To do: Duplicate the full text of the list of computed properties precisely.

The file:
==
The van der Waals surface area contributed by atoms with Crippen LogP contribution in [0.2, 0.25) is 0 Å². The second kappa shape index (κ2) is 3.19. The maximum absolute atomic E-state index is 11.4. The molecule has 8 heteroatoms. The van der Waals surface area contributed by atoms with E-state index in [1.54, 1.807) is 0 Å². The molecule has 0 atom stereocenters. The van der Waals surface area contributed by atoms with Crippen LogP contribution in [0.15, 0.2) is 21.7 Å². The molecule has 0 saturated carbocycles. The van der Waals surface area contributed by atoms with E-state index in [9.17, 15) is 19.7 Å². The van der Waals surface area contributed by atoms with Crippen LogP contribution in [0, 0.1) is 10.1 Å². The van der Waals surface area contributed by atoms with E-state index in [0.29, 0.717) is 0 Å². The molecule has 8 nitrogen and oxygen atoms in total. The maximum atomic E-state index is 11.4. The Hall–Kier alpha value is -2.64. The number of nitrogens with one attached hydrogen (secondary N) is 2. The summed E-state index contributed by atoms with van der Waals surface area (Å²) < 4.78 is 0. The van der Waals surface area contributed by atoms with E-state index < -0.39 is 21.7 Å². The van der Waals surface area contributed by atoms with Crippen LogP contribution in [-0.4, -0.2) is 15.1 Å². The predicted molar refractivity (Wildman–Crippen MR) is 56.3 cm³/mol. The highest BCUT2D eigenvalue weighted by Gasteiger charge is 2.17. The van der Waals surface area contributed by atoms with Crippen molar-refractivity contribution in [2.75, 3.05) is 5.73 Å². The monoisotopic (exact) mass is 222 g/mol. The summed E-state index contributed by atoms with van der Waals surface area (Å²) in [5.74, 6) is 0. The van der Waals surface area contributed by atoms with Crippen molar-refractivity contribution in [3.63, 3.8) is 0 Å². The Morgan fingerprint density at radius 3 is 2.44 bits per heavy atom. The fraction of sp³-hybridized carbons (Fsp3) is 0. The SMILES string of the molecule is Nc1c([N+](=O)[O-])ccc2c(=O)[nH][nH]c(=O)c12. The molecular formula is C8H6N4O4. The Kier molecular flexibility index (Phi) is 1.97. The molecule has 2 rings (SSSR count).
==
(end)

The van der Waals surface area contributed by atoms with Crippen LogP contribution in [0.2, 0.25) is 0 Å². The second kappa shape index (κ2) is 3.19. The maximum absolute atomic E-state index is 11.4. The molecule has 8 heteroatoms. The van der Waals surface area contributed by atoms with E-state index in [1.54, 1.807) is 0 Å². The molecule has 0 atom stereocenters. The van der Waals surface area contributed by atoms with Crippen LogP contribution in [0.15, 0.2) is 21.7 Å². The molecule has 0 saturated carbocycles. The van der Waals surface area contributed by atoms with E-state index in [9.17, 15) is 19.7 Å². The van der Waals surface area contributed by atoms with Crippen LogP contribution in [0, 0.1) is 10.1 Å². The van der Waals surface area contributed by atoms with E-state index in [0.29, 0.717) is 0 Å². The molecule has 8 nitrogen and oxygen atoms in total. The maximum atomic E-state index is 11.4. The Hall–Kier alpha value is -2.64. The number of nitrogens with one attached hydrogen (secondary N) is 2. The summed E-state index contributed by atoms with van der Waals surface area (Å²) < 4.78 is 0. The van der Waals surface area contributed by atoms with E-state index < -0.39 is 21.7 Å². The van der Waals surface area contributed by atoms with Crippen LogP contribution in [-0.4, -0.2) is 15.1 Å². The predicted molar refractivity (Wildman–Crippen MR) is 56.3 cm³/mol. The highest BCUT2D eigenvalue weighted by Gasteiger charge is 2.17. The van der Waals surface area contributed by atoms with Crippen molar-refractivity contribution in [2.75, 3.05) is 5.73 Å². The monoisotopic (exact) mass is 222 g/mol. The summed E-state index contributed by atoms with van der Waals surface area (Å²) in [5.74, 6) is 0. The van der Waals surface area contributed by atoms with Crippen molar-refractivity contribution in [3.63, 3.8) is 0 Å². The Morgan fingerprint density at radius 3 is 2.44 bits per heavy atom. The fraction of sp³-hybridized carbons (Fsp3) is 0. The SMILES string of the molecule is Nc1c([N+](=O)[O-])ccc2c(=O)[nH][nH]c(=O)c12. The molecular formula is C8H6N4O4. The Kier molecular flexibility index (Phi) is 1.97. The molecule has 2 rings (SSSR count).